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France urges Vatican to meet Syrian opposition

Pope Francis meets François Hollande at the Holy See on 24 January.
Pope Francis meets François Hollande at the Holy See on 24 January. Reuters/Alessandro Bianchi
2 min

France has called on the Pope to receive members of the Syrian opposition as part of international peace efforts for Syria.


After a short private meeting with Pope Francis on Friday, President François Hollande said he and the Pope found common ground in condemning conflicts in Africa and the Middle East, and fighting poverty and climate change.

Echoing statements last week he believed the Pope had a role to play in international issues, Hollande said the Vatican is present at this week's Syria peace talks in Geneva.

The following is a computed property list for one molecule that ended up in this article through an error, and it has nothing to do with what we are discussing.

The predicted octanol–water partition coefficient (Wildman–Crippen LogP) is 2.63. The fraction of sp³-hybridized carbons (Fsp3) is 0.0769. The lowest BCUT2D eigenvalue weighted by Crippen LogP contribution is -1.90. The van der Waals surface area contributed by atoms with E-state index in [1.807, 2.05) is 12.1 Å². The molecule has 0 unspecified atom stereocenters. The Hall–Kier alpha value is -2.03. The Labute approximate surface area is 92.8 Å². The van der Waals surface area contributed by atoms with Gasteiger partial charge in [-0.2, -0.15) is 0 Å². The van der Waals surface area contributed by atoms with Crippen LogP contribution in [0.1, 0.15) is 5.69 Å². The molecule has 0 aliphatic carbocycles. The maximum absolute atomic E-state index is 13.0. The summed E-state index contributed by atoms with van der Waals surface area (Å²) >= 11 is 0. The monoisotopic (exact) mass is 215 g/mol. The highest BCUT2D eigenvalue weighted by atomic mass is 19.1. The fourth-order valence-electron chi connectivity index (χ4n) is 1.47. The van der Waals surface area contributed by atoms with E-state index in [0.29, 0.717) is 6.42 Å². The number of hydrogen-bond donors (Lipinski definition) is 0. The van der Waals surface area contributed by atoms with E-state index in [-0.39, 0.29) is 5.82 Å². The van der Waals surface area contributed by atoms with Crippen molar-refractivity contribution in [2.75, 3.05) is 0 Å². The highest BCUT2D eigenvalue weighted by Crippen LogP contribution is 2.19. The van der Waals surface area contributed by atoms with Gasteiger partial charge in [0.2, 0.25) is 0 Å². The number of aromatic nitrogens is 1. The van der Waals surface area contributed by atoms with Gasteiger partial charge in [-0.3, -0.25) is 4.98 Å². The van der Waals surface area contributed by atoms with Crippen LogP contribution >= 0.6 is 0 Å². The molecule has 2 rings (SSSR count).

"The Vatican could welcome the Syrian democratic coalition, to emphasise that peace must come through a political solution that allows pluralism, and that the Geneva II conference should be aimed at transition,” Hollande said.

Hollande avoided discussing broaching topics in French society.

Last week, French officials angered Catholics by voting to make it easier for a woman to have an abortion, and announcing they would extend the country's assisted suicide laws.

The government's relations with French Catholics are already degraded after last year's gay marriage bill and the heated campaign against it.

Hollande affirmed the Church was welcome to take part in public debates.

"The secular principles of the French republic guarantee the respect of all beliefs, and let all citizens and residents of our country live together, by the same rules. Secularlism allows debates to happen between religions, including the Catholic Church, on the heaviest, most serious issues in our society. This dialogue with the Catholic Church is possible through respect of our secular principles," he said.

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